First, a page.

Sheriff urges parents to keep an eye on their children
On Sunday, Douglas County Sheriff Dan Coverley asked parents to keep an eye on their children as part of the current stay-at-home order.
Residents took to social media on Saturday to air complaints that people continued to flock to Douglas County parks, including the skate park.
While shoppers continued to patronize grocery stores and gas stations, churches and parks in Carson Valley were fairly empty on Sunday.
That might have had as much to do with the weather as Gov. Steve Sisolak’s stay-at-home order issued on April 1.
Coverley said his deputies have seen an increase in the number of juveniles away from their homes after hours.
“We cannot express enough the need for everyone to stay at home right now to limit exposure,” Coverley said. “Anyone who may be symptomatic could also expose one of our deputies responding and we need to keep our deputies safe healthy and working to keep you all safe.”
Coverley said any juveniles found violating the governor’s directive will be cited, along with their parents.
“We understand these are difficult times for all of us, but now is the time to keep a close watch on your family and commit to keeping everyone safe and at home,” he said.
On Sunday, the public health agency for Douglas, Lyon and Storey counties, in addition to the capital, said no new cases have been reported.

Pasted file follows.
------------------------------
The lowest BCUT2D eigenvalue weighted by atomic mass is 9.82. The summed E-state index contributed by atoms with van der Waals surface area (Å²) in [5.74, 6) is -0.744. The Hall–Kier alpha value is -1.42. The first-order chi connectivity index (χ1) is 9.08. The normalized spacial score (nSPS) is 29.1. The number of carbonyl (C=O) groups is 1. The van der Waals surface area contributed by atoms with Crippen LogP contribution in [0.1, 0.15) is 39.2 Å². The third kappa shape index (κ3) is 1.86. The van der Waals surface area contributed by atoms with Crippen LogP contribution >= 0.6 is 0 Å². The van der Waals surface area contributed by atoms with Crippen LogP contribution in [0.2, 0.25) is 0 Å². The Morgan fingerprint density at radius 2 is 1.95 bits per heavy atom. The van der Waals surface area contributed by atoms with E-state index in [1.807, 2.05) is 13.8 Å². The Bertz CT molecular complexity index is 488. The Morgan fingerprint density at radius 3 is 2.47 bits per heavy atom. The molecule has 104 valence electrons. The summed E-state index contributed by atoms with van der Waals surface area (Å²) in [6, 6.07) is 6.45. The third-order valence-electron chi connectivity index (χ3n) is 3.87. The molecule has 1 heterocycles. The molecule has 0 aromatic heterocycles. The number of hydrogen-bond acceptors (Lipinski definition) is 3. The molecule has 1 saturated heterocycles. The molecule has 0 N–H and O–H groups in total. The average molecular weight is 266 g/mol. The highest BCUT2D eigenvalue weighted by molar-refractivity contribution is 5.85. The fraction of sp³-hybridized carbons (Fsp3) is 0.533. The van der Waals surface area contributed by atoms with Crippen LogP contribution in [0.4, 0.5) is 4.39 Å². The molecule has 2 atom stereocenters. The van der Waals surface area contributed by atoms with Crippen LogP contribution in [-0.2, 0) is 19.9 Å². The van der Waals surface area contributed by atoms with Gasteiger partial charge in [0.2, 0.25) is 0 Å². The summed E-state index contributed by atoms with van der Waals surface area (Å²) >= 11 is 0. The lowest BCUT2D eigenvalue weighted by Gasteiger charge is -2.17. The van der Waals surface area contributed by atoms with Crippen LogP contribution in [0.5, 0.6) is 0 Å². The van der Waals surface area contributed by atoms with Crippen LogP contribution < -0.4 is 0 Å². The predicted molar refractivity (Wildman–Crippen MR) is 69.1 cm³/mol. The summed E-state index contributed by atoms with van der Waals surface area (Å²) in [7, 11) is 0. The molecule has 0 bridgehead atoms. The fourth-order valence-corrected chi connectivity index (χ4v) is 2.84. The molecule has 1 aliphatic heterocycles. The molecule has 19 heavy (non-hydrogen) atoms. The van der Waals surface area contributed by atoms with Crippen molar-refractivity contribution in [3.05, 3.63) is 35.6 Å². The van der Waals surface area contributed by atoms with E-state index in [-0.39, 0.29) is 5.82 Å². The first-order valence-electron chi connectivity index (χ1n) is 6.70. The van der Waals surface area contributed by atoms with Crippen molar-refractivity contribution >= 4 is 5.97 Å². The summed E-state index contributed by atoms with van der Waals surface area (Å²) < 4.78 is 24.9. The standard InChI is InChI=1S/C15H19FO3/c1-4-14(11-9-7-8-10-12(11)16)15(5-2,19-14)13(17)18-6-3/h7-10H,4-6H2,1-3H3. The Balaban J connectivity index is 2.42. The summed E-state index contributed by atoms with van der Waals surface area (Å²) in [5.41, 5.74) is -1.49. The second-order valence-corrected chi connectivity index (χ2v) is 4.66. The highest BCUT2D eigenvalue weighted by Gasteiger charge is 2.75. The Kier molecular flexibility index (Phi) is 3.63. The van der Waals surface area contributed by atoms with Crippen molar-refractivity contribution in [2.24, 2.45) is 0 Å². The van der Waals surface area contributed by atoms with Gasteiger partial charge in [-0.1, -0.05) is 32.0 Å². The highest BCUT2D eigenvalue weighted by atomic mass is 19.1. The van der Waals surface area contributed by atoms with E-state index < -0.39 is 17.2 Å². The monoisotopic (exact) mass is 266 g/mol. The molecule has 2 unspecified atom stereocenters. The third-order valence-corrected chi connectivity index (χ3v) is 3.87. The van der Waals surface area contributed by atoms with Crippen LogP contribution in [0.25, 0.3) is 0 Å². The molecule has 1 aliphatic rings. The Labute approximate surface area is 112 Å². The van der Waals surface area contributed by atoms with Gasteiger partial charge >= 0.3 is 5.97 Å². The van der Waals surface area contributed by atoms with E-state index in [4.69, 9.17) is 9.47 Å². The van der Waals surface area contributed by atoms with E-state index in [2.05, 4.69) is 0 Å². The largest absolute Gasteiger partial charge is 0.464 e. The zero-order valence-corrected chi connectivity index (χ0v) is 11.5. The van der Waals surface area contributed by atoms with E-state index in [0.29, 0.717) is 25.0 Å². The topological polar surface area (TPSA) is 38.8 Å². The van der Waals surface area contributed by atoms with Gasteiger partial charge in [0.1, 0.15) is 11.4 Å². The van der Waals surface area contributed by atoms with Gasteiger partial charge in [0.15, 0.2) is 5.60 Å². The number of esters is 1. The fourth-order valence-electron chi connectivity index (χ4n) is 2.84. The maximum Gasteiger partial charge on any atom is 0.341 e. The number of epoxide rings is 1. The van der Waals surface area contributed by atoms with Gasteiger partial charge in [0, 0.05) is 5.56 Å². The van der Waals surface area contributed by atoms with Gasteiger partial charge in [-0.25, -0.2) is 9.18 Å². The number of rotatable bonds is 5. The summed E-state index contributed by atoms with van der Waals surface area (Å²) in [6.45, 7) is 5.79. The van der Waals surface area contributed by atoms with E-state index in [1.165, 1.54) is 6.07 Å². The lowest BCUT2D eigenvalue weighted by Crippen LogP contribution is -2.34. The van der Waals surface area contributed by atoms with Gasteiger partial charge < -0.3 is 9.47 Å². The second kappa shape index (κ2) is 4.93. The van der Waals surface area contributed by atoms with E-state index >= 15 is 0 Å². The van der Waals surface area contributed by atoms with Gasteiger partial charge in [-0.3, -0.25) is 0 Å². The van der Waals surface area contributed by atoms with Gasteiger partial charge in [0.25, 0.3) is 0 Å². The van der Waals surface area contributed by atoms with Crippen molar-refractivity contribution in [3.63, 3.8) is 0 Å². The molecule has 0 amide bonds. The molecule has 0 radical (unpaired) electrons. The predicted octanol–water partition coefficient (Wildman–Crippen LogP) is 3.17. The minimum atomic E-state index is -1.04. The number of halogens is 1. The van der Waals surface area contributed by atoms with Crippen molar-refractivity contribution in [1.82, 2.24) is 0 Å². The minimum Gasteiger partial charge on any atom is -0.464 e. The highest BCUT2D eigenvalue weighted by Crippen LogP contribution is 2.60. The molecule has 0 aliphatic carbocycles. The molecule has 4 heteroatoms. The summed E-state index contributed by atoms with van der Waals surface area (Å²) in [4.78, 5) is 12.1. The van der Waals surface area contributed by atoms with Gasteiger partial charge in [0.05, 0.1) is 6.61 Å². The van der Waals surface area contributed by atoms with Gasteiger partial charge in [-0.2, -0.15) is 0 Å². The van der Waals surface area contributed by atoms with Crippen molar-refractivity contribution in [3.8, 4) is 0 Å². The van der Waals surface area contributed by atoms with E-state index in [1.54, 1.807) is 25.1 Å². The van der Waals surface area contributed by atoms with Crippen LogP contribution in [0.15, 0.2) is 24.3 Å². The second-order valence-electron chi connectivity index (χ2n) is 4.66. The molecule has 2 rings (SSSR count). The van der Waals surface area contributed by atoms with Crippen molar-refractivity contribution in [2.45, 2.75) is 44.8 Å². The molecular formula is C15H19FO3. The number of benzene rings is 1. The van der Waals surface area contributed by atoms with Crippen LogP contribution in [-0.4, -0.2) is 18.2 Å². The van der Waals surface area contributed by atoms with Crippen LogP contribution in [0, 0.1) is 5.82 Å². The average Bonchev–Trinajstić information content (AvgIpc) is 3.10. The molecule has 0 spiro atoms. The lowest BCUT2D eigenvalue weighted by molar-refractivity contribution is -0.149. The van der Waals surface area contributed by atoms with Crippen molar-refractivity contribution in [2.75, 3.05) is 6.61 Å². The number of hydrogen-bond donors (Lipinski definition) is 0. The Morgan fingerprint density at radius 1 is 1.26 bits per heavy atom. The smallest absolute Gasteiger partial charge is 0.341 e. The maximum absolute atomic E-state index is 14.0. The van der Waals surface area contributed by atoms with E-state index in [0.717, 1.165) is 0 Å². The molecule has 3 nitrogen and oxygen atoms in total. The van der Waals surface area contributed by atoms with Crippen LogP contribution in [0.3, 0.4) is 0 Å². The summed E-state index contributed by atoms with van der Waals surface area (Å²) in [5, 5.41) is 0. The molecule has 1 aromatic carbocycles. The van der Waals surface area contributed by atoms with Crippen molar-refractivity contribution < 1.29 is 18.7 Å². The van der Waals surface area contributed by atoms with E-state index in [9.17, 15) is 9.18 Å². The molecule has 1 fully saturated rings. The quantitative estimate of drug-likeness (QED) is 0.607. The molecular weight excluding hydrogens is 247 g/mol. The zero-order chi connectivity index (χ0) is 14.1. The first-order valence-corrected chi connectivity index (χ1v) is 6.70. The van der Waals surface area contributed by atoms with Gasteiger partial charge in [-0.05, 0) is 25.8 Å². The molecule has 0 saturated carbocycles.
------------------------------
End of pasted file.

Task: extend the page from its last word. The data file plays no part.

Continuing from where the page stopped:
No new cases were last reported on March 29 and 30, which coincides with last weekend. At the time there were 11 active cases and no recoveries.
On Sunday, the quad counties had 18 active cases, including six in Douglas County, and two recoveries.
On Saturday, the Federal Emergency Management Agency approved Nevada’s request for a major disaster declaration in response to the coronavirus outbreak.
Sisolak applied for the declaration on April 1. It will provide for public assistance funding, disaster unemployment assistance, legal services, crisis counseling, and emergency assistance.
In the request, the state said Nevada’s tourism industry accounts for 40 percent of the state’s total budget. Sisolak closed the casinos on March 17, which could cost the industry $39 billion. The tourism industry provides Nevada with $1.8 billion in tax revenue and accounts for 450,000 jobs statewide, a third of all the jobs in the state.